Make Hay While The Sun Shines!General
“Make hay while the sun shines”. Nothing could be more true! Who could guess, though, that it is a process that involves cooperation from the weather, intuition and skill, a bit of magic and don’t forget ... luck! Here on our farm in Southeastern Ontario harvesting hay begins in mid-June when the grass is not quite mature and believe it or not it also has a lower fibre content and higher protein than when it is older.
How do we make “good” hay?
First of all we need 3 to 4 sunny days in a row. These are the ‘cooperation from the weather’ and the ‘luck’ ingredients. If the farmer feels comfortable with the upcoming weather he or she will pull out their disc bine to cut and spread the hay on the ground to begin the drying phase. The sun will effectively dry the hay in a few days after which it is flipped over and fluffed up with a rake. The last bit of drying can take less than a day with the right kind of weather including low humidity.
When the hay is dry enough, there are at least 3 choices for baling: the first is small square bales which are actually rectangular. These are harvested from the baler to a wagon either by a mechanical bale thrower or an actual person who collects the bales and stacks them on a wagon; round bales which are 20 times bigger than a square bale can be made and left in the field to be picked up by a tractor with a fork on the front. The third type of bale is a large square bale which is too heavy to lift and must be collected by a tractor. From this point on, grass magically turns into a dried forage crop that can be stored for winter feeding.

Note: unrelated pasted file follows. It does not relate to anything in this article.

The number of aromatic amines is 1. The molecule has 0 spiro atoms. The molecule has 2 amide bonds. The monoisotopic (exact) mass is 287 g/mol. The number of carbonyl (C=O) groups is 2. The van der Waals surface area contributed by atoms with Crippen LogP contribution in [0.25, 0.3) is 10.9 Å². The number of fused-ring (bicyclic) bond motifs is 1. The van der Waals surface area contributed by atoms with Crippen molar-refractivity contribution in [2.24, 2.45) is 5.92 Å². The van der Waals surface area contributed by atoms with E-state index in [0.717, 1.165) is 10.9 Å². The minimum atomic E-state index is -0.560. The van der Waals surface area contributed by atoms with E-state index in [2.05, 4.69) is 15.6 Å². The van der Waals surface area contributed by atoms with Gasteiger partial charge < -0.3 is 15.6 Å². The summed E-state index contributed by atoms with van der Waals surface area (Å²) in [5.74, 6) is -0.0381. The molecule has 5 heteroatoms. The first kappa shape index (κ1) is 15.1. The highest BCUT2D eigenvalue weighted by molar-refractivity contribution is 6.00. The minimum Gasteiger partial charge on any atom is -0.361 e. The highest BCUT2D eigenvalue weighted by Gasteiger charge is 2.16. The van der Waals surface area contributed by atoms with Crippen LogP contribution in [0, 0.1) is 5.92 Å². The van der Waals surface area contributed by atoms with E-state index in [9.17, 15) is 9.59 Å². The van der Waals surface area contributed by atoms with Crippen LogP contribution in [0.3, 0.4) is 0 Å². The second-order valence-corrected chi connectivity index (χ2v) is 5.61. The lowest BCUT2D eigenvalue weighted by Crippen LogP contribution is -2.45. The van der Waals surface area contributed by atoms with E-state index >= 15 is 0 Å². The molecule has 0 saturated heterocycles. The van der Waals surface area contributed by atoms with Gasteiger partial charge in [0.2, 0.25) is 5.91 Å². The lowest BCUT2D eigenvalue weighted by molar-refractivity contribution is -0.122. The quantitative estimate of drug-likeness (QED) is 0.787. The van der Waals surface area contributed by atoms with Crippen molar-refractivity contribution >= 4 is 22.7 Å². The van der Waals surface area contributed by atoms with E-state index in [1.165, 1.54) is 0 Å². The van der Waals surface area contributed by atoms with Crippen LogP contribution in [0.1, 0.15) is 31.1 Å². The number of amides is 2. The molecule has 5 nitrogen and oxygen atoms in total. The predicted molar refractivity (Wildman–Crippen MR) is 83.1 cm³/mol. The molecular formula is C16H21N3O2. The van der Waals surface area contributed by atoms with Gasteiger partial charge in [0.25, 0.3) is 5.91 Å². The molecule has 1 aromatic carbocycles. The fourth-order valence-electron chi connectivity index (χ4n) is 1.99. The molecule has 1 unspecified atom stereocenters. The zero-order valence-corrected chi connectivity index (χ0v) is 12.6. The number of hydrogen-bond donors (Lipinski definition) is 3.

Storing Hay for Winter
Storage of hay is traditionally in a hay mow. Small square bales are carried up into the mow on a special elevator and stacked in the barn. Round bales can be wrapped in plastic or tied with baler twine and stored inside or out. Large square bales are usually stored inside or out where they can be moved by a tractor.
Who eats hay?
Clean, dry, sweet smelling hay is so good for horses, cows and sheep. It must be free from mold, dust and dampness. If it gets damp, it has the potential to spontaneously combust within days of being stored in the hay mow.
Cows, horses and sheep enjoy our hay!
Hay is an excellent feed for livestock to eat during the cold winter months when the grass is not available. It can be very nutritious with cooperation from the weather, a bit of magic and luck and of course good farming skills!
Seed Collection on the Farm in Eastern Ontario
It is that time of year on the egg farm again when we see these ladies out on the road ...
Reducing By-Products and Greenhouse Gas Emissions with Cardboard Balers
At Burnbrae Farms we are proud to produce nutritious affordable eggs for Canadians while working to protect and enrich the environment. As part of that commitment, we closely monitor energy and water use, divert waste from landfills, recycle and compost egg shells, and reuse the water used to wash the eggs. One of our major commitments is our extensive program for reusing and recycling cardboard and plastic, done through baling our waste.